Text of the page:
Arabs generally have not developed the skills to make complex political decisions. This results in systemic confusion and an overwhelming sense of individual inefficacy, paving the way to a deep crisis in the fabric of society.

In the West, the strength of civil society has generally ensured that rulers cannot with impunity violate public trust; further, the public influences the making of political decisions. This pattern has no equivalent in the Arab world, where the state provides welfare in exchange for unquestioning public obedience. Arab leaders have relied on cooptation and repression to pacify the populace, rather than sincerely try to transform its subjects into citizens.

The gap between rulers and ruled has widened due to elite resistance to change, political incompetence on the part of the masses, and an unsuitable system for disseminating impartial information and sound knowledge. These problems cause tension among the classes to increase and antagonisms to heighten. The populace's growing demands for higher standards of living clash with the elite's use of coercion to extract more resources from an already impoverished population. Unresolved grievances mount, placing the system on the brink of civil strife. For example, as soon as the U.S.-led coalition expelled the Iraqi army from Kuwait, Arab regimes in the Persian Gulf region revoked the promises they made to their populations about political liberalization—or so concludes a study by the International Committee for Human Rights in the Gulf and the Arabian Peninsula.7

Unwritten covenants give rulers the role of patrons who are unaccountable to the masses. This pattern of elite-mass relationship has occurred in most Arab countries, and especially in those having substantial hydrocarbon resources; they geared their policies to allocate resources, not to generate revenues. The formula has nowhere produced impressive results, as the totalitarian tyrannies in Iraq and Syria, the fifteen-year civil war in Lebanon, and the now six-year civil war in Algeria confirm.

Events in Algeria most clearly demonstrate the magnitude of contradictions and the potential for conflict that exist in most Arab societies, as well as the fragility of existing political arrangements. John P. Entelis, professor of political science at Fordham University, explains the Algerian debacle, noting that by the middle 1980s, "as world oil and natural gas prices declined and massive industrial projects faltered or collapsed altogether, it had become obvious that something had gone seriously wrong."

In other words, the "ruling bargain' had become unstuck as the economic conditions which financed this arrangement began to disintegrate. . . . Autonomous social forces, long regarded as either impotent or subservient to state control, emerged with incredible vigor, if not vengeance, to challenge the hegemony of state power. Workers, farmers, students, street people, Islamic militants, feminists, and Berberists all rose in violent protest to their continued condition of marginality and subordination.8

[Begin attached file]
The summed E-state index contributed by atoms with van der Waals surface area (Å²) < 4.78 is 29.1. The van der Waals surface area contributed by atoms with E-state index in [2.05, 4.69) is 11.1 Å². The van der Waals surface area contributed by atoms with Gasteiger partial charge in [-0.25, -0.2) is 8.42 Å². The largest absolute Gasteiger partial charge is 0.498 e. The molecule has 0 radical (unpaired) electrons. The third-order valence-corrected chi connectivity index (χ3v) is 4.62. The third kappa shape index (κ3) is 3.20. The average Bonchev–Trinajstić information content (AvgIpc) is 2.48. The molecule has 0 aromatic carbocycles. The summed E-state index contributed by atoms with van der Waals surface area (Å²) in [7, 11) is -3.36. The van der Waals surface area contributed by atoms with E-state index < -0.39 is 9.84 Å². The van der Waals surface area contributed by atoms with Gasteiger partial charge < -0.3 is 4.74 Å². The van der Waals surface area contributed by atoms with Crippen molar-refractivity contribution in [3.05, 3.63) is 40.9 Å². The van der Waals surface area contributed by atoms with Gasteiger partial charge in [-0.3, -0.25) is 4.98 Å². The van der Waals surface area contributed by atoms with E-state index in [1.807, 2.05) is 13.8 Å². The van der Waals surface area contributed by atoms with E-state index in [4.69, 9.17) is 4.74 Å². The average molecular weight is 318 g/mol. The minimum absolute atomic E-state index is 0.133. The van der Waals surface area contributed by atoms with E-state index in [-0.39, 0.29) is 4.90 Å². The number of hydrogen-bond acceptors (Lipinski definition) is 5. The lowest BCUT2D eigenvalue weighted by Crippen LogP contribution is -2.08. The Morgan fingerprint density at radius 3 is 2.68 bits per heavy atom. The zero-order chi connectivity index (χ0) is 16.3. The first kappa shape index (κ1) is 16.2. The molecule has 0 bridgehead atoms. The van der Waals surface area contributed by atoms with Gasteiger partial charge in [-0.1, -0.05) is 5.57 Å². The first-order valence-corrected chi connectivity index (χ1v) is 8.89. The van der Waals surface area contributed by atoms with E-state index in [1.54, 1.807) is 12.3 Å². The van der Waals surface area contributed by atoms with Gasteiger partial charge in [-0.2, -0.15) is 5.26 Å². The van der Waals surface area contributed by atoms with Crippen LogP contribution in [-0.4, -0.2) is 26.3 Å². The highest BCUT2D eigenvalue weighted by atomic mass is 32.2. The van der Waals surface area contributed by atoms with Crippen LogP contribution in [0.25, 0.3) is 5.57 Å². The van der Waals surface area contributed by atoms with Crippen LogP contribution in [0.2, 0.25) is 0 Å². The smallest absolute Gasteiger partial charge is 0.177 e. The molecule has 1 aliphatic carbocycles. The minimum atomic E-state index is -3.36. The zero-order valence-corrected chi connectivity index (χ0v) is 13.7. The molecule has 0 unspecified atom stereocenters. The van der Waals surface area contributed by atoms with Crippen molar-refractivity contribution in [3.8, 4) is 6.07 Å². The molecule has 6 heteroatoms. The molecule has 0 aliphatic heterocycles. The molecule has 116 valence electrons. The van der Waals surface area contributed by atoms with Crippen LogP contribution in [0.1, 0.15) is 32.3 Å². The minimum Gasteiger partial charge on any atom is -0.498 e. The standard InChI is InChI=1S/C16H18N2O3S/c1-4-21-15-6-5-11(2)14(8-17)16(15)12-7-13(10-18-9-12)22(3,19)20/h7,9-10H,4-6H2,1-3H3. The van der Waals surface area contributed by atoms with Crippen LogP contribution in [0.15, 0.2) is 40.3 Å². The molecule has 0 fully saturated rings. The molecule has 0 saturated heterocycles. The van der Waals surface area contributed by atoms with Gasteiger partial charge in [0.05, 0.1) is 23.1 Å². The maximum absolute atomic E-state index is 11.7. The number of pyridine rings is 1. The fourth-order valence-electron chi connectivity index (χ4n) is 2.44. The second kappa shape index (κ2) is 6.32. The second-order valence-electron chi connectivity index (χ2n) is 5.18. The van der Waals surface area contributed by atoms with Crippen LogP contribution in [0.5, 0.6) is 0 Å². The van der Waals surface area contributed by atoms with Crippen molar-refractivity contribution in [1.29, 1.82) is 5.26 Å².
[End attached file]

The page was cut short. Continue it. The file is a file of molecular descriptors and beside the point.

The nation-state is retreating among Arabic-speaking countries, not in favor of globalization or regional bloc formation as in other parts of the world, but in the face of strong internal pressures. Iraq has lost much of its sovereignty thanks to the two no-fly zones in the north and south, strict U.N. monitoring of its nonconventional weapons programs, severe trade sanctions, and Turkish encroachments across its northern borders. The Sudan is in the midst of a costly and inconclusive civil war that has effectively eliminated the central government's authority from most of the south. Lebanon has effectively become a Syrian satellite state; the Israeli-declared security belt in the south further complicates matters for the hapless government in Beirut.

Sectarianism, parochialism and the universalization of corruption might, warns Syrian intellectual ‘Abd ar-Razzaq ‘Id, eventually destroy the very idea of the state in Arab societies due to internal contradictions. He connects the dilemma of Arab societies to national movements failing to free themselves from the past, including non-rational religious belief and the denial of secularism. Arab societies have consistently resisted dealing with pressing matters on the emancipation of women, liberal culture, vesting sovereignty in the people. As a corollary, Arabs accepted the fruits of Western technology, not the system of knowledge that produced it (namely rationality and complex analysis).9

A country's intellectual life measures its overall health: advanced societies have vibrant intellectual atmospheres, underdeveloped countries have stagnant ones. Many factors combine to impede Arab intellectual life—political authoritarianism, subservience to the ruling elite, economic underdevelopment, and overdependence on the outside world for political support and economic sustenance. In addition, the Arab ruling elite seems deeply afraid of the consequences of independent thinking.

Many authors have noted these problems. Bakkar claims that very few Arabs deal with reality in an objective and rational manner.10 The most prominent Moroccan intellectual in the late 1930s, Sa‘id Hija, wrote that:

Moroccan thinking has not tangibly developed, as it still maintains the form of the ancient past. The pillars of Moroccan culture [rest on] fragile foundations.... Our contact with the new Western way of life did not aid in effecting a coup de main in our mental concepts and methods of comprehension. We continue to suffer from mostly sagging intellectual life whose roots are stagnant and obsolete.11
What accounts for this situation? Syrian economist Munir al-Hamash connects the intellectual crisis in the Arab world to the feeble inquisitiveness of the masses, which he ascribes to illiteracy and low standards of living.12